I’ve been trying to avoid this blog post for a while…..
Not because I don’t want to share my experience, but mainly because there are many different views on this topic and I can only share mine.
Babywearing schools are teaching different standards, some countries have different opinions and offcourse everyone has his own personal experience with whatever worked best for their baby.
First of all, I’m not here to tell anyone that whatever they are doing (or have done) is wrong.
Please don’t take my advice as saying ‘this is right’ and making everything else ‘less optimal’ or ‘wrong’.
There are many ways to wear your baby and yes some points are very important (keeping the airway free, ‘M-position’) there’s no such thing as one perfect carry (or carrier).
This is where a lot of people start their babywearing journey…. With a stretchy. It’s affordable, you can pre-tie it and eventhough it’s a lot of fabric it doesn’t feel as overwhelming as a woven wrap does feel to some parents.
I only started to try stretchy or hybrid wraps when my youngest girl was not a newborn anymore and I have been eager to try them with a newborn.
I love the close feeling they give. It feels like you tug your baby in your t-shirt, skin-to-skin. And they are so soft!
Personally I prefer the ‘normal’ spread out FWCC over the pretied PWCC, but I know most parents love to option to pre-tie the wrap and yes off course that’s easy too. It just takes a bit practise to find out how tight you have to pre-tie before it’s perfect. If you have a JPMBB you need to take a look at their tutorial videos, I love the front double hammock, so great when your tiny baby keep the legs very close together still!
As your baby gets bigger you might want to try a hipcarry, it’s a great way to offer your baby a chance to see more, without being out of your sight. 🙂
Most stretchy wraps are not suitable for backcarries and get uncomfortable with heavier children as they aren’t very supportive.
Up to around 9kg’s most brands will do fine and if you wrap carefully (tight enough and very neat) you can wear your child way longer, but most stretchy wraps are designed to be a ‘starter-wrap’.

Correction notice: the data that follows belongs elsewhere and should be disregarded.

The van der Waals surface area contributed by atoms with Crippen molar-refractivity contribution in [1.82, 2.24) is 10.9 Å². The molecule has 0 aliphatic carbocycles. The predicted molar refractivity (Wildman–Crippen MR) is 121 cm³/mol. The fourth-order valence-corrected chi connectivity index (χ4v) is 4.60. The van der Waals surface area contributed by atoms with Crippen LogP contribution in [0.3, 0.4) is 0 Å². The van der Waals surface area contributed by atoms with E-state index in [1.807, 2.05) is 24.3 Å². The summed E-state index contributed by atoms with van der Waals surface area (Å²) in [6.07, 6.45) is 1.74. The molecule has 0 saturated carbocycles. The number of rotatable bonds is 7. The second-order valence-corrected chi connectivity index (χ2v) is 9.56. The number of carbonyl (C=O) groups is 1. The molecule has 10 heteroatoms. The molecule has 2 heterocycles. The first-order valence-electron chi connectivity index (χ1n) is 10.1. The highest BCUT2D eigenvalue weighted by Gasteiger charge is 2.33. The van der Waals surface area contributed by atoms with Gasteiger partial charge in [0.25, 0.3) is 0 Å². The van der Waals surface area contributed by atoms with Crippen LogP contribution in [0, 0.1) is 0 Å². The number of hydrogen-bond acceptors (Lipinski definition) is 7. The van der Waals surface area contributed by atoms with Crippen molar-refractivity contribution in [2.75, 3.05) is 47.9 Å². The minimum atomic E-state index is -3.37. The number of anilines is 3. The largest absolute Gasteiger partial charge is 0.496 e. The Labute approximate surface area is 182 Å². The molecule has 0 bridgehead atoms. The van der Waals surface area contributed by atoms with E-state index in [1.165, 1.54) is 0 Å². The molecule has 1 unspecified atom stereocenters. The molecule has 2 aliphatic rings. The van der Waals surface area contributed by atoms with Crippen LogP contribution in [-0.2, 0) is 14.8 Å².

A gateway to the world of woven wraps (or carriers).
JPMBB is a (huge) exception, as they have a line of wraps that can be used for backcarries to and will be comfortable for a much longer period.
Artipoppe Tyger Ziazan – FWCC with a twist
If you want something that last a long time, pick a woven wrap. Yes I know this (long) piece of fabric can look overwhelming and yes, I once thought ”I’m never going to learn how to wrap” & ”that looks so complicated”.
It takes some practise and if you don’t feel comfortable by learning it from a booklet (or youtube), you can contact a babywearing consultant and get some personal help.
If it comes to carries there’s a lot of choice and the suggestions on ‘how to wear your newborn’ are different in other countries and I think preferences might be very personal.
I mainly used the FWCC with Alice (my youngest girl). I just couldn’t nail the Kangaroo carry and I was releaved when she got bigger and her head/torso control was better so I dared to try hipcarries and eventually backcarries. With Emile I use the FWCC with a twist a lot. It’s easy, the twist makes it even more comfortable for me and I feel like it’s easier to manage (compared to the regular FWCC). No more pushing or pulling around those little legs to get all the fabric through.
I’ve been educated that it’s better to use a single-layer carry with a tiny baby. This is why I don’t spread out my FWCC and why I love the kangaroo. I don’t push the legs in the ‘right’ position (sometimes I see babywearing parents pushing the feet so the knees get a bit higher), I try to keep my baby in a position that’s comfortable (and natural) for him.
I don’t use a neckroll most of the times because I don’t feel like it’s necessary if you wrap neatly, pull the wrap up high enough to ensure that the head is supported very well.